34. Appeal to tradition (also known as proof from tradition, appeal to common practice, argumentum ad antiquitatem) is a common fallacy in which a thesis is deemed correct on the basis that it correlates with some past or present tradition. The appeal takes the form of “this is right because we’ve always done it this way.”

    adam | Dec 2, 2011 | New Comment
  35. I am not saying public stadium financing is a correct practice nor that I agree with it, just that it is the way the NFL currently does business.
    In order to change the existing busines model, every or at least a significant number of, cities or states that would be or are home to an NFL team would have to refuse to use public funds to build new stadiums.
    Unfortunatley, I don’t see that happening any time soon.

    Shane | Dec 2, 2011 | New Comment
  36. Can we dispense with the “let Zygi pay for it” argument. That’s not an option. The two options are working with the Vikings and getting something done or bidding them farewell. If you don’t give a shit about football and could care less if they leave so be it. To each their own. But have the guts to just say that. Instead of arguing for the creation from whole cloth of some utopian vision of a world where government isn’t involved in stadiums. You could say that we could be the ones to take a stand. Would anything change? No, the team would simply leave. The only options I see are whether you want to be in this game or out of it.

    Chris | Dec 2, 2011 | New Comment
  37. Let them leave. That didn’t take guts to say. Here, I’ll say it again- let them leave.

    TimK | Dec 2, 2011 | New Comment
  38. Thank you. I respect that statement way more than anything else written in the anti-stadium arguments.

    Chris | Dec 2, 2011 | New Comment
  39. Let’s use the newfound budget surplus and just *give* them a stadium.

    jessige | Dec 2, 2011 | New Comment
  40. Should be paid for strictly by Zyg and by usury fees at the stadium and new construction surrounding the stadium (hotels and restaurants)

    Should not be paid for by the general populace, or by gambling addicts.

    Lojasmo | Dec 3, 2011 | New Comment
  41. Chris, I love football. I do not hate it. I don’t feel so so about it. I watch every game I possibly can, and it is the only sport I really care about.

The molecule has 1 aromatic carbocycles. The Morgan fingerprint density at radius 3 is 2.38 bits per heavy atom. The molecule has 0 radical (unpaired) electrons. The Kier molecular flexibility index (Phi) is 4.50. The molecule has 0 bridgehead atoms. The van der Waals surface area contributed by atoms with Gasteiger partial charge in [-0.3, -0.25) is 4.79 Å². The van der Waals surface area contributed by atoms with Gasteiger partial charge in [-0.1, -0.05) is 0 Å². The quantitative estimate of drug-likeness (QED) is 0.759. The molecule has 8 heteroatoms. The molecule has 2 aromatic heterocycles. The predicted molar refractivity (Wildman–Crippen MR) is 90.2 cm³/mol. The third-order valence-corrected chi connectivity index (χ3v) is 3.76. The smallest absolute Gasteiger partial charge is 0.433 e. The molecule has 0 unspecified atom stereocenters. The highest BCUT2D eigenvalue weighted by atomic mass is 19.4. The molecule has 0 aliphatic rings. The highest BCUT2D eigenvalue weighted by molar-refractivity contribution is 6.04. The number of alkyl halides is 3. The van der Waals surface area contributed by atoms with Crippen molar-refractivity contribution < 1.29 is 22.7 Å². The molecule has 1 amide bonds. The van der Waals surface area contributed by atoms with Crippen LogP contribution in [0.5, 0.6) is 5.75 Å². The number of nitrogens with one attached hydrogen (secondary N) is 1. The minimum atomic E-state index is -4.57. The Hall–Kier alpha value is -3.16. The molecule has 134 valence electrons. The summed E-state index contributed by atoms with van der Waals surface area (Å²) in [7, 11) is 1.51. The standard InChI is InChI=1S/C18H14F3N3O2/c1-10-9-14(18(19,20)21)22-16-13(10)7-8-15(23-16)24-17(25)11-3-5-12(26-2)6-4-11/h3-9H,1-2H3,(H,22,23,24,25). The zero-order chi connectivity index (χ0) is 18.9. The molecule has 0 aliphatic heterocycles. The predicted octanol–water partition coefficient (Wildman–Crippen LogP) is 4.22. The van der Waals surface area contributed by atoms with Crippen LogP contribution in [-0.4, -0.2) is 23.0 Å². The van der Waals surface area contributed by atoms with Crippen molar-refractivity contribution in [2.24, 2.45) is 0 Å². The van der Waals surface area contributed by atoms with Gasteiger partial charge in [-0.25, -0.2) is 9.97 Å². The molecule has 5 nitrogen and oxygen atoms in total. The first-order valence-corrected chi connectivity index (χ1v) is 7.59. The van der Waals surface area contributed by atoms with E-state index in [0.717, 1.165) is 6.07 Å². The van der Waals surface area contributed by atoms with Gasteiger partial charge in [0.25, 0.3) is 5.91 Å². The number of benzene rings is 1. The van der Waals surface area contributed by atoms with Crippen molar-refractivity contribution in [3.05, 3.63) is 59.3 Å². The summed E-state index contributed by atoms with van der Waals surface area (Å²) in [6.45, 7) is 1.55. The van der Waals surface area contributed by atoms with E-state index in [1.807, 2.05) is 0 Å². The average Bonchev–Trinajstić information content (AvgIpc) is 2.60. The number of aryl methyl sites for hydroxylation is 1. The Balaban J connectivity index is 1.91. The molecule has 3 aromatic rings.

With that said, Zygi pays for this himself; and if he isn’t bluffing bout leaving if the state doesn’t help? See you later Vikings, enjoy L.A..
    I can seperate wants from needs. I WANT the Vikings to stay in MN so when my son is old enough we can go to games and watvh them on tv together.
    I NEED the State to quit trying to find ways to fund a stadium and instead find ways to quit cutting rates for organizations like RSI and DRCC so that the individuals who are served by them don’t lose vital services, and those who work for companies like that can get pay raises,other than a small COLA increases, that State cuts have denied them for years.
    I NEED better funding for education so my son has a decent educational enviroment to grow up and suceed in.
    I NEED a government that stops making cuts to vital services, all while trying to find new money streams to fund a private business.
    You stated early Chris that no monies would be taken from schools or roads or the like for this stadium deal. That is ignorance. Any new revenue streams NOT put towards keeping new cuts from happening to programs that have been cut is taking money from them. Any money that doesn’t help restore those programs to previous cut levels is taking money from them.
    Zygi can afford to build a new stadium. My employeer DRCC can’t afford more cuts before having to stop hiring, cutting back on staff and cutting back on benefits for those who remain.
    The stadium might bring in jobs if built Chris and Dorkus, but how many agencies and other businesses will it cause to cut jobs and services. I doubt the balance will be in favor of the jobs that aren’t made via a new stadium.
    So yep, build it yourself Zygi or good riddance to you and good luck to the Vikings.

    Jadiaz | Dec 3, 2011 | New Comment
  42. Just like when the north stars moved to Dallas they won a Stanley cup. The Vikings will move to l.a. and win a Superbowl. On a side note how did l.a. aquire the Mn Lakers ?

    j | Dec 3, 2011 | New Comment
  43. It’s about time that everybody here consider cheering for the (more directly fan-supported) Packers. :)

    Will | Dec 3, 2011 | New Comment
  44. Interesting piece in today’s Star Tribune says it would be difficult for the Vikings to move, to LA or anywhere else.

    bluenewt | Dec 4, 2011 | New Comment